We should all join forces in fighting discrimination, however we should first and foremost agree on what we mean when we speak about discrimination, and where we draw the lines.
I appreciate Dr.Fearne declaring ‘we are open to any and all suggestions. Fine, but how flexible is government going to be? On surrogacy ‘we are open to the widest discussion possible’ he said. Does he envisage agreeing on not including surrogacy in the new law? Does he consider standing up to criticism from the LGBTIQ of denying ‘parenthood’ to male same sex couples if surrogacy is not legalised?
Dr.Fearne states that ‘I have dealt with my conscience’. In all sincerity, knowing Dr. Fearne personally for many years, I am sure he has done his discernment. I might not agree with him, but I respect his decision.
My only concern here is whether enough space, time, respect and consideration, has been given to fellow legislators, who after dealing with their own consciences on the matter , may have come to different conclusions from those reached by Dr.Fearne.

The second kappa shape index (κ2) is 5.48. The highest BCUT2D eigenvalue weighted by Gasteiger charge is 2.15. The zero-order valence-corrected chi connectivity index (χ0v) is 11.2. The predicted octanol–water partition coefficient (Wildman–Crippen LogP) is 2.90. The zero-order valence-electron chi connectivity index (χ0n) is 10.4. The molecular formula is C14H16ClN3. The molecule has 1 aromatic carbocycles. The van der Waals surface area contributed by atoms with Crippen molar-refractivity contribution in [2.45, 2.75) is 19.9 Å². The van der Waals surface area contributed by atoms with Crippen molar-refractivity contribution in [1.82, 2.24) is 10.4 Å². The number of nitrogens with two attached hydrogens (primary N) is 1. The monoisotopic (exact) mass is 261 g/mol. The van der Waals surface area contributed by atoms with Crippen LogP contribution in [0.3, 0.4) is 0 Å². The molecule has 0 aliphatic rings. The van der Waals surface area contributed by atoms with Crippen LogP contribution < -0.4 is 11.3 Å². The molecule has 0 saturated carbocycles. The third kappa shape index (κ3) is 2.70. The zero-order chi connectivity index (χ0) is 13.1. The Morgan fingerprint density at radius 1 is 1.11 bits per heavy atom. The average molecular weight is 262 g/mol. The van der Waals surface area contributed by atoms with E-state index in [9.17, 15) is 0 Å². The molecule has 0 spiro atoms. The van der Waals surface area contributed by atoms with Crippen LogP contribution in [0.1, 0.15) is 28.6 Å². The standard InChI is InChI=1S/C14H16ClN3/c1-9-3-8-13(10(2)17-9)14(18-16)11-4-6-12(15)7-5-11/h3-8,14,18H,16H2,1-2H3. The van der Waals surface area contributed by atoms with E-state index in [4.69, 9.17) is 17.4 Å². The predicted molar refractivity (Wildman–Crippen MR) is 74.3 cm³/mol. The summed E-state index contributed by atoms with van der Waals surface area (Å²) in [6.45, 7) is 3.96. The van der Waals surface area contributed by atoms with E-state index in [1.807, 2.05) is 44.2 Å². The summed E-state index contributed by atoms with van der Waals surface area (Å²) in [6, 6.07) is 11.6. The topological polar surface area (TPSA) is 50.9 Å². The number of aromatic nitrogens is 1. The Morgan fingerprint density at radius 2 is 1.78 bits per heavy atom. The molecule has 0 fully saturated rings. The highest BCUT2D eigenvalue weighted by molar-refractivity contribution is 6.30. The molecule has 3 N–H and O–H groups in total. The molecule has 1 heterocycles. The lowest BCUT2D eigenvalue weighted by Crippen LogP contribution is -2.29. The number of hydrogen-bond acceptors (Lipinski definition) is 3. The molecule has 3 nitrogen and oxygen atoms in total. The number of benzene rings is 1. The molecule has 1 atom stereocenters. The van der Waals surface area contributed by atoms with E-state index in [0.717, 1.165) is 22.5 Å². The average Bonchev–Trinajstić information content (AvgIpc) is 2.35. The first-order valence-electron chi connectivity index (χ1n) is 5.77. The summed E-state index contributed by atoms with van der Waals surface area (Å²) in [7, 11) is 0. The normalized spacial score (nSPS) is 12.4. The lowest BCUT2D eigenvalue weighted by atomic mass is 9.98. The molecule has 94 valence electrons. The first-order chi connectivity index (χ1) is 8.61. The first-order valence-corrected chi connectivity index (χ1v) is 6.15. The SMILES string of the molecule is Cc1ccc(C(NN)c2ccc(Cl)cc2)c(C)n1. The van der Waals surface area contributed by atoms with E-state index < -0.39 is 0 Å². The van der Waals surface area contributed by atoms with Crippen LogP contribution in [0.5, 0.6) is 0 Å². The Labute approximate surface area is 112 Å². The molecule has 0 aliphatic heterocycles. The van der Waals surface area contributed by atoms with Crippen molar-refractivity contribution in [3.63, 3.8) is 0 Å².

My able and esteemed colleague, Dr. Fearne ended his piece by a monitum to those who according to him stand in the way of infertile couples, advising them to deal with their consciences.
I am sure that anyone who has a defined stand on this issue has dealt with his or her conscience, and came to his or her own conclusions. My only concern is lest the rigid position taken on this matter by the honourable minister on behalf of government, has in any way ‘stood in the way’ of fellow members of parliament who have reached a different conscientious position on the matter.
George Vella is a former Labour minister